20. In a process for producing a fibrous prodduct, the steps comprising forming a web of discontinuous, non-adhesive, organic fibres; dispersing into a gaseous atmosphere a potentially adhesive, fibre-forming, organic, plastic material to form a multiplicity of discontinuous, potentially adheslve fibres; depositing on said web a multiplicity of said potentially adhesive fibres concurrently with their formation; and fabricating said fibres into a fibrous structure in which said potentially adhesive fibres and said non-adhesive fibres are intermixed to form a product adapted to be treated to activate said potentially adhesive fibres without damage to said non-adhesive organic fibres to bind fibres in said product.

CARLETON S. FRANCIS, JR.

Disclaimer 2,357,392.0arleton 5'. Francis, Jr., Pine Orchard, Conn. PROCESS FOR PRODUCING Fnmous PRODUCTS. Patent dated Sept. 5, 1944. Disclaimer filed July 12, 1949, by the assignee, American Viscose Corporation.

Hereby disclaims from the specification the following: Page 1, column 2, line 23, the words a fluid except when the fluid is a gas. Page 1, column 2, line 36, the words a fluid, preferably.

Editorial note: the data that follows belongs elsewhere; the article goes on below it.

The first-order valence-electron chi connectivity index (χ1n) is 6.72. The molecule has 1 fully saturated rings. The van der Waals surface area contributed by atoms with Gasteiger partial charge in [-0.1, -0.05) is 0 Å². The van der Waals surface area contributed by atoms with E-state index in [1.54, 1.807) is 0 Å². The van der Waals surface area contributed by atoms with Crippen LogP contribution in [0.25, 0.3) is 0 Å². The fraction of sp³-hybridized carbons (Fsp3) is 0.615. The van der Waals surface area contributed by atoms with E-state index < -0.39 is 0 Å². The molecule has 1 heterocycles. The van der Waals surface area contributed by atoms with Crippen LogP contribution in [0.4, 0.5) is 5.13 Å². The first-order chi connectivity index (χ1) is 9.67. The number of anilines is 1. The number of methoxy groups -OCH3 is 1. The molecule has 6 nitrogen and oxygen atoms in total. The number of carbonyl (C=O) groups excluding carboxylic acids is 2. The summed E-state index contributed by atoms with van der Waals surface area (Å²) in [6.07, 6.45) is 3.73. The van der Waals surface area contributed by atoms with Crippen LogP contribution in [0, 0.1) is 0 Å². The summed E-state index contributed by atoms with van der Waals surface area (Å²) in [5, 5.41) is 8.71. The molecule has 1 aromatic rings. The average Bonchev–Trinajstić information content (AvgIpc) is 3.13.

Page 3, column 1, line 17, the words a fluid, e. g. a liquid or.

Page 4, column 1, line 74, to page 4, column 2, line 20, the paragraphs reading:

As an alternative to the process illustrated in Fig. 2, the fibre-forming material may be dispersed into a liquid such as water or other suitable coagulant of the fibreforming material. In this case a current of liquid or air is brought to bear on the stream of fibre-forming material so as to disperse the stream into a multiplicity of fibres as in the case of dispersion into a gaseous atmosphere. Non-adhesive fibres may be present or may be concurrently passed into the liquid so that the mixing of the fibres occurs concurrently with the formation of the potentially adhesive fibres, the mixture of fibres being continuously fabricated into a fibrous structure in a known manner but including the novel steps of this invention.

In this manner, the potentially adhesive fibres may be dispersed in an aqueous suspension of paper-making fibres as in the head box of a Fourdrinier of cylinder paper machine from which box the suspension of fibres is delivered to the forming-wire of the paper machine.

Also disclaims: I

From the scope of claims 2, 3, and 4, all processes except those in which the multiplicity of discontinuous, potentially adhesive, organic plastic fibres are formed in a gaseous atmosphere.